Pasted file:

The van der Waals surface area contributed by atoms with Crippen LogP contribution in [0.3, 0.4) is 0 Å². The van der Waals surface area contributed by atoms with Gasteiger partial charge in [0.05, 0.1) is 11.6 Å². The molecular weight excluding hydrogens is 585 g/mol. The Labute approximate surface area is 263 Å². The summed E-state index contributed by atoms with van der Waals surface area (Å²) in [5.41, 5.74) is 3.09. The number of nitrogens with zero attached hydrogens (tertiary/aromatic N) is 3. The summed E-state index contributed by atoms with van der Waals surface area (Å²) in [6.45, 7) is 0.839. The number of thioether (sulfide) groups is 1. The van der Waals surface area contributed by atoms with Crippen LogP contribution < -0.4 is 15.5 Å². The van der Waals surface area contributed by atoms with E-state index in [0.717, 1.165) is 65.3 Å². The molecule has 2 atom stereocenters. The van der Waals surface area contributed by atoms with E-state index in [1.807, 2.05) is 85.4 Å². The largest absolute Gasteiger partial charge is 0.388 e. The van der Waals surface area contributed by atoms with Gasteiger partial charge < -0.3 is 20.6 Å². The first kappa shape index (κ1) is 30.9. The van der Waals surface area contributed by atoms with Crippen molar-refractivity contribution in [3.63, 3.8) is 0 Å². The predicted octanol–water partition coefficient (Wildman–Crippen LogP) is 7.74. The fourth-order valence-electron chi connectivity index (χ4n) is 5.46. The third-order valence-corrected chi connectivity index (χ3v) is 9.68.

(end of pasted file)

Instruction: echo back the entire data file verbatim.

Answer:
The van der Waals surface area contributed by atoms with Crippen LogP contribution in [0.3, 0.4) is 0 Å². The van der Waals surface area contributed by atoms with Gasteiger partial charge in [0.05, 0.1) is 11.6 Å². The molecular weight excluding hydrogens is 585 g/mol. The Labute approximate surface area is 263 Å². The summed E-state index contributed by atoms with van der Waals surface area (Å²) in [5.41, 5.74) is 3.09. The number of nitrogens with zero attached hydrogens (tertiary/aromatic N) is 3. The summed E-state index contributed by atoms with van der Waals surface area (Å²) in [6.45, 7) is 0.839. The number of thioether (sulfide) groups is 1. The van der Waals surface area contributed by atoms with Crippen LogP contribution < -0.4 is 15.5 Å². The van der Waals surface area contributed by atoms with E-state index in [0.717, 1.165) is 65.3 Å². The molecule has 2 atom stereocenters. The van der Waals surface area contributed by atoms with E-state index in [1.807, 2.05) is 85.4 Å². The largest absolute Gasteiger partial charge is 0.388 e. The van der Waals surface area contributed by atoms with Gasteiger partial charge < -0.3 is 20.6 Å². The first kappa shape index (κ1) is 30.9. The van der Waals surface area contributed by atoms with Crippen molar-refractivity contribution in [3.63, 3.8) is 0 Å². The predicted octanol–water partition coefficient (Wildman–Crippen LogP) is 7.74. The fourth-order valence-electron chi connectivity index (χ4n) is 5.46. The third-order valence-corrected chi connectivity index (χ3v) is 9.68.